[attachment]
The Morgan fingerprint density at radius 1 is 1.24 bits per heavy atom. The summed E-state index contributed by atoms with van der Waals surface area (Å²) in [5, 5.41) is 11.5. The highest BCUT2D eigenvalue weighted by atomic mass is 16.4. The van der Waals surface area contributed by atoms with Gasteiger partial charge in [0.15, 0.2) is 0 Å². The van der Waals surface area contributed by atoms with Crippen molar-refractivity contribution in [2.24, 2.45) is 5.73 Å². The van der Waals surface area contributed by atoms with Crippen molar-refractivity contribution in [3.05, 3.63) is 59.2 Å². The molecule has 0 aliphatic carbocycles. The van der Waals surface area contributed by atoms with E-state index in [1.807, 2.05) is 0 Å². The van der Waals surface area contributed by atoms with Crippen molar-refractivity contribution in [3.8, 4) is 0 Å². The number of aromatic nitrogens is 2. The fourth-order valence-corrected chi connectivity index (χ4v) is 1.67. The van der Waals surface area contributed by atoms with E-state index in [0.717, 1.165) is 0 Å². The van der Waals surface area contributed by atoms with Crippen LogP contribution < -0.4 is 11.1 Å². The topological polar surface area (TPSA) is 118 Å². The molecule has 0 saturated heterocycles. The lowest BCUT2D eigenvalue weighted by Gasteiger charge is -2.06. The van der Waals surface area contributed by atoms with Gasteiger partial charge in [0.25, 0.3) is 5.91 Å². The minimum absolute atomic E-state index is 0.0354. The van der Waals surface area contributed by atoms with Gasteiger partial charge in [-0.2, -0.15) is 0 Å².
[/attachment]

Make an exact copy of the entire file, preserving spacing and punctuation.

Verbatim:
The Morgan fingerprint density at radius 1 is 1.24 bits per heavy atom. The summed E-state index contributed by atoms with van der Waals surface area (Å²) in [5, 5.41) is 11.5. The highest BCUT2D eigenvalue weighted by atomic mass is 16.4. The van der Waals surface area contributed by atoms with Gasteiger partial charge in [0.15, 0.2) is 0 Å². The van der Waals surface area contributed by atoms with Crippen molar-refractivity contribution in [2.24, 2.45) is 5.73 Å². The van der Waals surface area contributed by atoms with Crippen molar-refractivity contribution in [3.05, 3.63) is 59.2 Å². The molecule has 0 aliphatic carbocycles. The van der Waals surface area contributed by atoms with E-state index in [1.807, 2.05) is 0 Å². The van der Waals surface area contributed by atoms with Crippen molar-refractivity contribution in [3.8, 4) is 0 Å². The number of aromatic nitrogens is 2. The fourth-order valence-corrected chi connectivity index (χ4v) is 1.67. The van der Waals surface area contributed by atoms with E-state index in [0.717, 1.165) is 0 Å². The van der Waals surface area contributed by atoms with Crippen LogP contribution < -0.4 is 11.1 Å². The topological polar surface area (TPSA) is 118 Å². The molecule has 0 saturated heterocycles. The lowest BCUT2D eigenvalue weighted by Gasteiger charge is -2.06. The van der Waals surface area contributed by atoms with Gasteiger partial charge in [0.25, 0.3) is 5.91 Å². The minimum absolute atomic E-state index is 0.0354. The van der Waals surface area contributed by atoms with Gasteiger partial charge in [-0.2, -0.15) is 0 Å².